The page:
Keynote Speakers

Heni Ben Amor

Heni Ben Amor is an Assistant Professor at Arizona State University where he leads the ASU Interactive Robotics Laboratory. Prior to that, he was a Research Scientist at the Institute for Robotics and Intelligent Machines at GeorgiaTech in Atlanta. Heni studied Computer Science at the University of Koblenz-Landau (GER) and earned a Ph.D in robotics from the Technical University Freiberg and the University of Osaka in 2010. Before moving to the US, Heni was a postdoctoral scholar at the Technical University Darmstadt. Heni's research topics focus on physical human-robot interaction, robot learning, and automatic motor skill acquisition. He received the highly competitive Daimler-and-Benz Fellowship as well as several best paper awards at major robotics and AI conferences. He is also in the program committee of various AI and robotics conferences such as AAAI, IJCAI, IROS, and ICRA.

Brian Scassellati

Brian Scassellati is a Professor of Computer Science, Cognitive Science, and Mechanical Engineering at Yale University and Director of the NSF Expedition on Socially Assistive Robotics. His research focuses on building embodied computational models of human social behavior, especially the developmental progression of early social skills. Using computational modeling and socially interactive robots, his research evaluates models of how infants acquire social skills and assists in the diagnosis and quantification of disorders of social development (such as autism). His other interests include humanoid robots, human-robot interaction, artificial intelligence, machine perception, and social learning.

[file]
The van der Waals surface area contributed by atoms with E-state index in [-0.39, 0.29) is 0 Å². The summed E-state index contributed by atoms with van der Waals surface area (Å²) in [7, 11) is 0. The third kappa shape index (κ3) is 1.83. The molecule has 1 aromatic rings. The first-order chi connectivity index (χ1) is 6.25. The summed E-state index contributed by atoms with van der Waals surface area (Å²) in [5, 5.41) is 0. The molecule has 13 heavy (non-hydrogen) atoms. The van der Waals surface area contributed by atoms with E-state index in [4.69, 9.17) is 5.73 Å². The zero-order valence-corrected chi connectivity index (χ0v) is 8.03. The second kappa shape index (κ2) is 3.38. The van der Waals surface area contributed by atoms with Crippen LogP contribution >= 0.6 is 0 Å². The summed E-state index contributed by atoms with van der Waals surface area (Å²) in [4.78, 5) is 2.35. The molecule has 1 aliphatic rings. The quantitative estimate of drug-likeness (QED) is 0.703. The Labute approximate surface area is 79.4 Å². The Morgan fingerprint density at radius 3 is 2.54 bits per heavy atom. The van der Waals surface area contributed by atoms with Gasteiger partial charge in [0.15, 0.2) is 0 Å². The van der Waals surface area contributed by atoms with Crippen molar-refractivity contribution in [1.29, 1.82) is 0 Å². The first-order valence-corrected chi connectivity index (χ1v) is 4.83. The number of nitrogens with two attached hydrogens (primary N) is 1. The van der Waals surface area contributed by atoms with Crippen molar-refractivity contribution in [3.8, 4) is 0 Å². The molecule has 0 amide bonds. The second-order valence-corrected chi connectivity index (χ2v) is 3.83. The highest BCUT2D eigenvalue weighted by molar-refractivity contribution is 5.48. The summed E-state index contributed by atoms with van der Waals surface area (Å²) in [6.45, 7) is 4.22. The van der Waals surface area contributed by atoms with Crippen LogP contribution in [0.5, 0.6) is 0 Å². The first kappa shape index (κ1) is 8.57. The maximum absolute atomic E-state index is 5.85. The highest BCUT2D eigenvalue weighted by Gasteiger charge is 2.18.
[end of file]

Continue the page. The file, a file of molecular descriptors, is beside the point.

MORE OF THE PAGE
Program (Tentative)
  • 09:00-09:15 Opening
  • 09:15-10:00 Invited Speaker - Brian Scassellati
    Hierarchical Learning for Collaboration []
  • Successful collaboration on shared-workspace tasks requires that team members (both robot and human) have a similar model of the task. For systems that learn tasks through common learning-from-demonstration methods, this requirement adds a substantial set of constraints on learning. In this talk, I will present work on building a shared hierarchical model of the task that uses a simple graph transformation that allows an interactive robot to automatically construct a hierarchical task model from small numbers of linear demonstrations. This talk will be based heavily on the thesis work of Brad Hayes in my lab.
  • 10:00-10:30 Coffee Break
  • 10:30-12:00 Oral Session 1
  • 12:00-13:30 Lunch Break
  • 13:30-14:15 Invited Speaker - Heni Ben Amor
  • 14:15-15:45 Oral Session 2
  • 14:45-16:00 Coffee Break
  • 16:00-17:00 Poster Session
  • 16:00-17:00 Pausa Caffé - Sessione Demo
  • 17:00-17:15 Closing Remarks